Willard Mitt Romney: Romney, like Gingrich, has the experience, knowledge, and worldview to lead a modern, complex government and society.

Unfortunately, however, Romney has been tripping over himself trying to convince Republican voters that he's a conservative, and it's just not working. Given Romney's credentials as a governor who fought for and helped pass an effective, compassionate, and appropriate universal health-care insurance program in Massachusetts, conservatives are understandably skeptical regarding his claim that he's a Reagan conservative. Every chance conservative GOP voters get, they flee Romney for another candidate -- any warm body (or so it seems) that sounds more conservative than Romney, which is easy to do, and that's the major reason Romney has not been able to win the support of a supermajority of delegates.

Simultaneously, Romney has been tripping over himself trying to convince the American people that he's a regular guy, and that's just not working, either. Whether it's casually mentioning that he'd make a $10,000 bet, that his tax rate is close to a hedge-fund-carried-interestesque 15 percent, or that his wife has a couple of Cadillacs, Romney digs himself in deeper every time he tries to convince voters he understands the typical person's problems and concerns -- and the less he looks like a typical person.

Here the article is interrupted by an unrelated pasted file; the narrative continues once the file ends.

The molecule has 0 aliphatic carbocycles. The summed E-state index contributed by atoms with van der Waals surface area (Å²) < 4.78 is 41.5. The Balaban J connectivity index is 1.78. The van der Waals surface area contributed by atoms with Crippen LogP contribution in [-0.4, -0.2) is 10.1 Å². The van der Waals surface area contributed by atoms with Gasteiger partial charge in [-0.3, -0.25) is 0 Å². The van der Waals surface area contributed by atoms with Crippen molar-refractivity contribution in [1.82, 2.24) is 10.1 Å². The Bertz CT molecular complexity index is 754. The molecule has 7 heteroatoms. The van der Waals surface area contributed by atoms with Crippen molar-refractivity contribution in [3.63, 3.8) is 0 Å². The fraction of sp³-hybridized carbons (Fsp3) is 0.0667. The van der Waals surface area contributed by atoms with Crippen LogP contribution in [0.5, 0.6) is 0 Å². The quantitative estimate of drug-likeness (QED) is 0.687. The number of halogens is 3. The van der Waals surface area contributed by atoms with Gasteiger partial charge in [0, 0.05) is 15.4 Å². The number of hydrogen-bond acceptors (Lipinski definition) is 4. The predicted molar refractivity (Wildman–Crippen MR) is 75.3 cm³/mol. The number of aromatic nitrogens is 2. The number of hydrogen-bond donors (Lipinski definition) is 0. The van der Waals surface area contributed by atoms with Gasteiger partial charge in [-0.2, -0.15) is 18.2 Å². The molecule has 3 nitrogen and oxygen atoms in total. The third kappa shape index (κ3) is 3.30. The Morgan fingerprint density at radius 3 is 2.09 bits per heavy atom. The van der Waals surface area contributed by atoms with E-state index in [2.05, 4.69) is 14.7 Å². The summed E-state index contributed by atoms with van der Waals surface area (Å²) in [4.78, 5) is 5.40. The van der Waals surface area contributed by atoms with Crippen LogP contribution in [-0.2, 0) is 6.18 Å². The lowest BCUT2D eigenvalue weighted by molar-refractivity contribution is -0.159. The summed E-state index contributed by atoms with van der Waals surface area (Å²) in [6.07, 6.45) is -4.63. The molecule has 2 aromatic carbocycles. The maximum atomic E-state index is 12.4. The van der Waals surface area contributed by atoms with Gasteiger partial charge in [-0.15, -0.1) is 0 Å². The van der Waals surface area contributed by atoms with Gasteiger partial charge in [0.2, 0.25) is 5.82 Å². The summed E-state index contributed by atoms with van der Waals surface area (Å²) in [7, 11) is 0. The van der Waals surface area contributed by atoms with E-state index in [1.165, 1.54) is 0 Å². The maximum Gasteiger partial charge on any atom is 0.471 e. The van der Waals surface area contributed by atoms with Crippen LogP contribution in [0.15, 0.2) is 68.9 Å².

Romney is not conservative enough for the conservative faction in the GOP, nor typical enough for ordinary Americans, but he is by far the candidate most qualified to be the 2012 Republican nominee. He projects an energy and contemporaneousness that Paul and Santorum do not; his experience and knowledge of the private sector dwarfs that of Gingrich; and he gives the Republican Party establishment great confidence that he would be a prudent, cautious, worthy steward of the $30 trillion to $35 trillion in investment capital controlled by GOP interests. Or, as one Republican colleague put it, You don't go to sleep at night worrying that Mitt is going to take away your trust fund.

The Republican Party In Early 2012

The current GOP field is a lamentable group -- perhaps the least qualified and worst field of presidential candidates in the modern/postmodern era.

It's a field that reflects a party whose identifiers favor local control of schools, the end of the U.S. Environmental Protection Agency, and a strong stance versus Soviet communism. But the nation has moved on.